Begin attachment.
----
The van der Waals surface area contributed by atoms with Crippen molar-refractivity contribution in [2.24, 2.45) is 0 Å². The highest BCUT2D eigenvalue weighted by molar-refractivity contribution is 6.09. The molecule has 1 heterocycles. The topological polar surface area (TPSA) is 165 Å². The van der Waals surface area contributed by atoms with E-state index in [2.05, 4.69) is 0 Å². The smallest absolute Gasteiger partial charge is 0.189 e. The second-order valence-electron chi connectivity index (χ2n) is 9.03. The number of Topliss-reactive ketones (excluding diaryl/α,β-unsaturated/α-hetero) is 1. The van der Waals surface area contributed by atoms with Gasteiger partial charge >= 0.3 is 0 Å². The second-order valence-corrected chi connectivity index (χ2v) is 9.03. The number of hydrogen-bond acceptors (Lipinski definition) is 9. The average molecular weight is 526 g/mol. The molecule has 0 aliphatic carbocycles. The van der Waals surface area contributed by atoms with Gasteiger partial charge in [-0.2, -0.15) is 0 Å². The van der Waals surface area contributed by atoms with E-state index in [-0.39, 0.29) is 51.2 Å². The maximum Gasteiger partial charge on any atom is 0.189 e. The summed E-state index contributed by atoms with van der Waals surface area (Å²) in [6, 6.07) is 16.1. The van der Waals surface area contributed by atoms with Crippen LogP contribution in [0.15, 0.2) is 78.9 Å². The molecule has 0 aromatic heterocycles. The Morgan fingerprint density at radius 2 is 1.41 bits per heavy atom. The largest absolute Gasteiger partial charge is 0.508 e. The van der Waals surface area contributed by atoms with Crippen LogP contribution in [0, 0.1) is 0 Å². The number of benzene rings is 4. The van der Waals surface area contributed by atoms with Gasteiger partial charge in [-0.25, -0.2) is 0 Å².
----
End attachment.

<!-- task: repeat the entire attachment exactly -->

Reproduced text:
The van der Waals surface area contributed by atoms with Crippen molar-refractivity contribution in [2.24, 2.45) is 0 Å². The highest BCUT2D eigenvalue weighted by molar-refractivity contribution is 6.09. The molecule has 1 heterocycles. The topological polar surface area (TPSA) is 165 Å². The van der Waals surface area contributed by atoms with E-state index in [2.05, 4.69) is 0 Å². The smallest absolute Gasteiger partial charge is 0.189 e. The second-order valence-electron chi connectivity index (χ2n) is 9.03. The number of Topliss-reactive ketones (excluding diaryl/α,β-unsaturated/α-hetero) is 1. The van der Waals surface area contributed by atoms with Gasteiger partial charge >= 0.3 is 0 Å². The second-order valence-corrected chi connectivity index (χ2v) is 9.03. The number of hydrogen-bond acceptors (Lipinski definition) is 9. The average molecular weight is 526 g/mol. The molecule has 0 aliphatic carbocycles. The van der Waals surface area contributed by atoms with Gasteiger partial charge in [-0.2, -0.15) is 0 Å². The van der Waals surface area contributed by atoms with E-state index in [-0.39, 0.29) is 51.2 Å². The maximum Gasteiger partial charge on any atom is 0.189 e. The summed E-state index contributed by atoms with van der Waals surface area (Å²) in [6, 6.07) is 16.1. The van der Waals surface area contributed by atoms with Crippen LogP contribution in [0.15, 0.2) is 78.9 Å². The molecule has 0 aromatic heterocycles. The Morgan fingerprint density at radius 2 is 1.41 bits per heavy atom. The largest absolute Gasteiger partial charge is 0.508 e. The van der Waals surface area contributed by atoms with Crippen LogP contribution in [0, 0.1) is 0 Å². The number of benzene rings is 4. The van der Waals surface area contributed by atoms with Gasteiger partial charge in [-0.25, -0.2) is 0 Å².